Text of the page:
The problem in this particular case was made worse by a lot of network latency, but even on network segments local to the ipa masters, it's taking seconds to authenticate. This will help out the local accounts, at least. Now to keep working on those that aren't local.
Thanks for that tip, Simo! On 05/22/2014 01:15 PM, Simo Sorce wrote:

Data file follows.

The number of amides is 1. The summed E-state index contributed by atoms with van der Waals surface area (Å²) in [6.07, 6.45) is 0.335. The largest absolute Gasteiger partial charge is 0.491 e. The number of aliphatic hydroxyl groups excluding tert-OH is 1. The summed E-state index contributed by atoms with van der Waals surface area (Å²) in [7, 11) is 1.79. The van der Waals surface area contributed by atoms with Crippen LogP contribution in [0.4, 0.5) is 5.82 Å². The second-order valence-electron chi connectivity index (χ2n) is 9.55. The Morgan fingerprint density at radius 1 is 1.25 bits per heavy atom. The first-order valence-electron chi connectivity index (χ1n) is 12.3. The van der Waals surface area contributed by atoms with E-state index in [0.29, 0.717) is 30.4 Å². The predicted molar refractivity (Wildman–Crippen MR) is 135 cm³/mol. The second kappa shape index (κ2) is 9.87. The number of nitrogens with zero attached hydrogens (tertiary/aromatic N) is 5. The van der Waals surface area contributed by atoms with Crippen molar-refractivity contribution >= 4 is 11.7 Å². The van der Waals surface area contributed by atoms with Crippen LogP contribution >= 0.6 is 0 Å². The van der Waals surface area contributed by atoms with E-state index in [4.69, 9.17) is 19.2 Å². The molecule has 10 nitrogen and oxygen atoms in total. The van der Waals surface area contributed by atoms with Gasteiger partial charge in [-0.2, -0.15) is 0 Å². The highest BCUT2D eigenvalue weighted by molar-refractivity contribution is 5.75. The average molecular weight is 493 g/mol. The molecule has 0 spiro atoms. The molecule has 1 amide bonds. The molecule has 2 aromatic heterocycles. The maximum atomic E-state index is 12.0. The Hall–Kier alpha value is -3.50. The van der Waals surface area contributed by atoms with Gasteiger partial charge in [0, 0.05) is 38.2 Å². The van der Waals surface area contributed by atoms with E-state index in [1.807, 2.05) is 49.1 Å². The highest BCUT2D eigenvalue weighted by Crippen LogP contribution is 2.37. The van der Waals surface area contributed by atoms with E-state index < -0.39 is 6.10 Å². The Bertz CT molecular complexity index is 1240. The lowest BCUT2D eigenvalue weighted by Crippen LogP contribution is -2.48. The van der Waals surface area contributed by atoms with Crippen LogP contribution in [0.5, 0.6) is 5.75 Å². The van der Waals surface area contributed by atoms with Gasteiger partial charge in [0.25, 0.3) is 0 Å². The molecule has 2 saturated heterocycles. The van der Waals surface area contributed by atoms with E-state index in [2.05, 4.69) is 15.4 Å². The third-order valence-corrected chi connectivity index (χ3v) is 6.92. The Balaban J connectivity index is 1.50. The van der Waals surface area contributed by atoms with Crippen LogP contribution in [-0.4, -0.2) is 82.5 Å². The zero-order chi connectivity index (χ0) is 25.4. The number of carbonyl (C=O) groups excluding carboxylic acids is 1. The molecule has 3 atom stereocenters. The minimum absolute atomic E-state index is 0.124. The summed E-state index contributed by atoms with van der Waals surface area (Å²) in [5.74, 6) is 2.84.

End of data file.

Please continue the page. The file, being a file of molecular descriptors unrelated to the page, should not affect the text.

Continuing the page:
On Thu, 2014-05-22 at 13:12 -0400, Bret Wortman wrote:Ahhhh. Then it's probably not the source of my performance problem. I know when I shut down SSSD, that user's ssh times speed up incredibly.This makes me think it *is* initgroups, as it normally will hit sssd even for non-sssd owned users. But the issue here clearly is that sssd is slow for you, bad network ? Simo.Bret On 05/22/2014 01:06 PM, Simo Sorce wrote:On Thu, 2014-05-22 at 12:47 -0400, Bret Wortman wrote:If this line is in /etc/nsswitch.conf: passwd: files sss Why would the user account from IPA get used when an identical one exists in /etc/passwd? We can tell because of some additional groups granted when authentication comes from IPA. If I shut down sssd, then login proceeds through /etc/passwd as expected, but as soon as I restart sssd, this behavior starts again. It's almost as if nsswitch.conf is being ignored or read right-to-left. Just another oddity I uncovered on one system as I was troubleshooting a particularly long "ssh localhost" and trying to rule things out.The initgroups call (done at authentication to find what groups a user is member of) by default traverses all databases, so if the same username is found in multiple databases the groups are added as well. There is actually a way to change this behavior, although it usually causes more issue than it resolves. You could try with: initgroups: files sss Simo.
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